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e-Journal Summary
Opinion Date: 04/24/2014
e-Journal Date: 04/28/2014
Full Text Opinion

Practice Area(s):   Municipal
Constitutional Law

Issues: Facial challenge to the constitutionality of an ordinance creating an "unreasonable-to-repair presumption" related to demolishing an unsafe structure as a "public nuisance"; "Significant property interest"; Dow v. Michigan; Substantive due process; TIG Ins. Co. v. Department of Treasury; Whether a zoning ordinance is reasonable; City of N. Muskegon v. Miller; Whether the unreasonable-to-repair presumption bore "any reasonable relationship to a legitimate governmental interest"; Nuisance abatement; MCL 125.486; Whether the ordinance was "an arbitrary and unreasonable restriction on plaintiffs' constitutionally recognized property interests"; Brae Burn, Inc. v. Bloomfield Hills; Procedural due process; Mathews v. Eldridge; Armstrong v. Manzo; Joint Anti-Fascist Refugee Comm. v. McGrath; Goldberg v. Kelly; "Substantial weight" given to the procedures provided for by those holding legislative office; Dearborn Twp. v. Dail; Facial challenges to the constitutionality of an ordinance; Judicial Attorneys Ass'n v. Michigan; Council of Orgs. & Others for Educ. About Parochiaid, Inc. v. Governor; City of Lakewood v. Plain Dealer Publ'g Co.; Separate legal tests for substantive and procedural due process; Wolff v. McDonnell; Daniels v. Williams; Hannah v. Larche; "True cash value" (TCV); Brighton Code of Ordinances (BCO)
Court: Michigan Supreme Court
Case Name: Bonner v. City of Brighton
e-Journal Number: 57004
Judge(s): Kelly, Young, Jr., Cavanagh, Markman, Zahra, McCormack, and Viviano

The court held that the ordinance at issue (BCO § 18-59) did not constitute an unconstitutional deprivation of substantive due process, and that the defendant-city's existing demolition procedures provided property owners (including plaintiffs) with procedural due process. Thus, it reversed the Court of Appeals' judgment and remanded the case to the trial court for further proceedings. The case involved plaintiffs' facial challenge to the constitutionality of BCO § 18-59, which created "a rebuttable presumption that an unsafe structure may be demolished as a public nuisance if it is determined that the cost to repair it would exceed" 100% of its TCV "as reflected in assessment tax rolls before the structure became unsafe." As a preliminary matter, the court clarified that plaintiffs' substantive due process and procedural due process claims implicated "two separate constitutional rights," and that it had to analyze each claim under separate constitutional tests. Thus, the Court of Appeals "erred by improperly conflating these analyses and subsequently determining that BCO § 18-59 facially violates plaintiffs' general due process rights." When each due process protection was separately examined pursuant to the proper test, the court concluded that the ordinance did not violate either protection on its face. The court held that "the ordinance's unreasonable-to-repair presumption is reasonably related to" the city's "legitimate interest in promoting the health, safety, and welfare of its citizens." Further, it was "not an arbitrary and unreasonable restriction on a property owner's use of his or her property because there are circumstances under which the presumption may be overcome and repairs permitted." As to plaintiffs' procedural due process claim, the court concluded that "the prescribed procedures are not faulty for failing to include an automatic repair option, which is, in essence, plaintiffs' substantive due process argument recast in procedural due process terms." For purposes of their facial challenge, it was "sufficient that aggrieved parties are provided the right to appeal an adverse decision to the city council as well as the right to subsequent judicial review." In order for their facial challenge to succeed, plaintiffs had to show that no aggrieved property owner could "meaningfully exercise their right to review or that such review is not conducted impartially." Since they did not do so, they failed to show that BCO § 18-59, on its face, violated their procedural due process rights. The Court of Appeals erred in determining that the ordinance was facially violative of due process.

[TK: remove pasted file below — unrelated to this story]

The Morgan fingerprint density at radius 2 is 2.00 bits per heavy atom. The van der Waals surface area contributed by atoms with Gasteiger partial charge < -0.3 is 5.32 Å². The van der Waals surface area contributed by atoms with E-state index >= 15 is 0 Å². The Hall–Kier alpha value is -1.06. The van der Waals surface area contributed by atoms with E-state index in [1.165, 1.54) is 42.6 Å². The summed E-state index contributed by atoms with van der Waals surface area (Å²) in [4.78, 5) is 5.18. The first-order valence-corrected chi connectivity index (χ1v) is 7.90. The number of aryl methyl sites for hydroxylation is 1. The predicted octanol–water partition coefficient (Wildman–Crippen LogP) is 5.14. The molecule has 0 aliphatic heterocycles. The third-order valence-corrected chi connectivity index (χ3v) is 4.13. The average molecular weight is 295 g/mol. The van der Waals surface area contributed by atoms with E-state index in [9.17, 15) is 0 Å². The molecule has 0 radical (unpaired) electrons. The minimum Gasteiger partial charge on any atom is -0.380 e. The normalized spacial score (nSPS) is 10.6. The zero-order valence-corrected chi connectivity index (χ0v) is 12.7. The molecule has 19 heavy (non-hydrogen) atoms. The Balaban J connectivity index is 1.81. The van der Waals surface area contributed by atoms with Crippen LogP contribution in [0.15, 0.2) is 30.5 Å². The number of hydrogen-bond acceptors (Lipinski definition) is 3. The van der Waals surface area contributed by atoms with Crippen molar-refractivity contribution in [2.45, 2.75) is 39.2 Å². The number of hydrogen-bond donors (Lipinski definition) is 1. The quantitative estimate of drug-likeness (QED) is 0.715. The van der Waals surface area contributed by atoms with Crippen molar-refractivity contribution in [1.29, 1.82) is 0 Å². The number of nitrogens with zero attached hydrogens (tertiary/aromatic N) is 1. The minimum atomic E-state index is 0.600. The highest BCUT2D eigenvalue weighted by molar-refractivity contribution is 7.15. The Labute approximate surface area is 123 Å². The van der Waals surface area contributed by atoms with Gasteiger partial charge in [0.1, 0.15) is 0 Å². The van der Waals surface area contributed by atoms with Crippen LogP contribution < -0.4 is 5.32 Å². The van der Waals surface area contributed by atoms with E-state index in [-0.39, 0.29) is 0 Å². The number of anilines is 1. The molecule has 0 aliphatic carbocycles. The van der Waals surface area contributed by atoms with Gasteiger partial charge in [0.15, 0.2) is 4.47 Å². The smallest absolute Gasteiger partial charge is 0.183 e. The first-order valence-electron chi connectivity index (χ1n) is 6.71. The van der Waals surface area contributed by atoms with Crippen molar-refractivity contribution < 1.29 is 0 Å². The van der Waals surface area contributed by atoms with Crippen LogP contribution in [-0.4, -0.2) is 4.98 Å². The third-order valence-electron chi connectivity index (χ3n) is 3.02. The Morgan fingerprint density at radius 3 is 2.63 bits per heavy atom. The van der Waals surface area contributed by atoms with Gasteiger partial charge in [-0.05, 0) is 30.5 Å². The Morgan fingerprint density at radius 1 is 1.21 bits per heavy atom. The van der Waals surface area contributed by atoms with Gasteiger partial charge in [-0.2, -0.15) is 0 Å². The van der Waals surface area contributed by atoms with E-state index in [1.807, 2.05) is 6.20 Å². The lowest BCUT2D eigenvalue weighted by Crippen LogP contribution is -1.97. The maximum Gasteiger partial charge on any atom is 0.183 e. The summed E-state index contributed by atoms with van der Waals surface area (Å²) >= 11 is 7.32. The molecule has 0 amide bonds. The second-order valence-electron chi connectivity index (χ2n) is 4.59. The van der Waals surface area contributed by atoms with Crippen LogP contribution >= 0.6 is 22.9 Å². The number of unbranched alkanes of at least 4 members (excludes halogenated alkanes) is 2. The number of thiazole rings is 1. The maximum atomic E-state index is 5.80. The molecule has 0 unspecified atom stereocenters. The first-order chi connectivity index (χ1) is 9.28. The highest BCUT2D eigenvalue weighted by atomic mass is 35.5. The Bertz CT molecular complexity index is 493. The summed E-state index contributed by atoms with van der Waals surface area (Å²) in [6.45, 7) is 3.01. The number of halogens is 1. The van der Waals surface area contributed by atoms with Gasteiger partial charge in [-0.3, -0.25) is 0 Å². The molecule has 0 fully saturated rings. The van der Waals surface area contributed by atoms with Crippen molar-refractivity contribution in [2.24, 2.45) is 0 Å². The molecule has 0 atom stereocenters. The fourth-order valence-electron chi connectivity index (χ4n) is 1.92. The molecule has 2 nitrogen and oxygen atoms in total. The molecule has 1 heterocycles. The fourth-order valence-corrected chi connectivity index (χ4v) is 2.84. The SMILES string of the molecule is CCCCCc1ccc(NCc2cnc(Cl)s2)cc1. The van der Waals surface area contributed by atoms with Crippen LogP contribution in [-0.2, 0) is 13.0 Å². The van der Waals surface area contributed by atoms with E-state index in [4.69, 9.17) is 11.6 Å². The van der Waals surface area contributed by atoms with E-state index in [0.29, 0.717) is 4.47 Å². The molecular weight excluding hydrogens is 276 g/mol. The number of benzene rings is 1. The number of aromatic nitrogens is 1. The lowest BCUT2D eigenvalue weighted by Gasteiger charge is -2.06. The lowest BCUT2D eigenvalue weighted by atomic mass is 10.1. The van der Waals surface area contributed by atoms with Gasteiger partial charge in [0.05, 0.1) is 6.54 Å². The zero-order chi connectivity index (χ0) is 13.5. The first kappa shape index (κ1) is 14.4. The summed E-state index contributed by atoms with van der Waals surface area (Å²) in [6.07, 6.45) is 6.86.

Full Text Opinion

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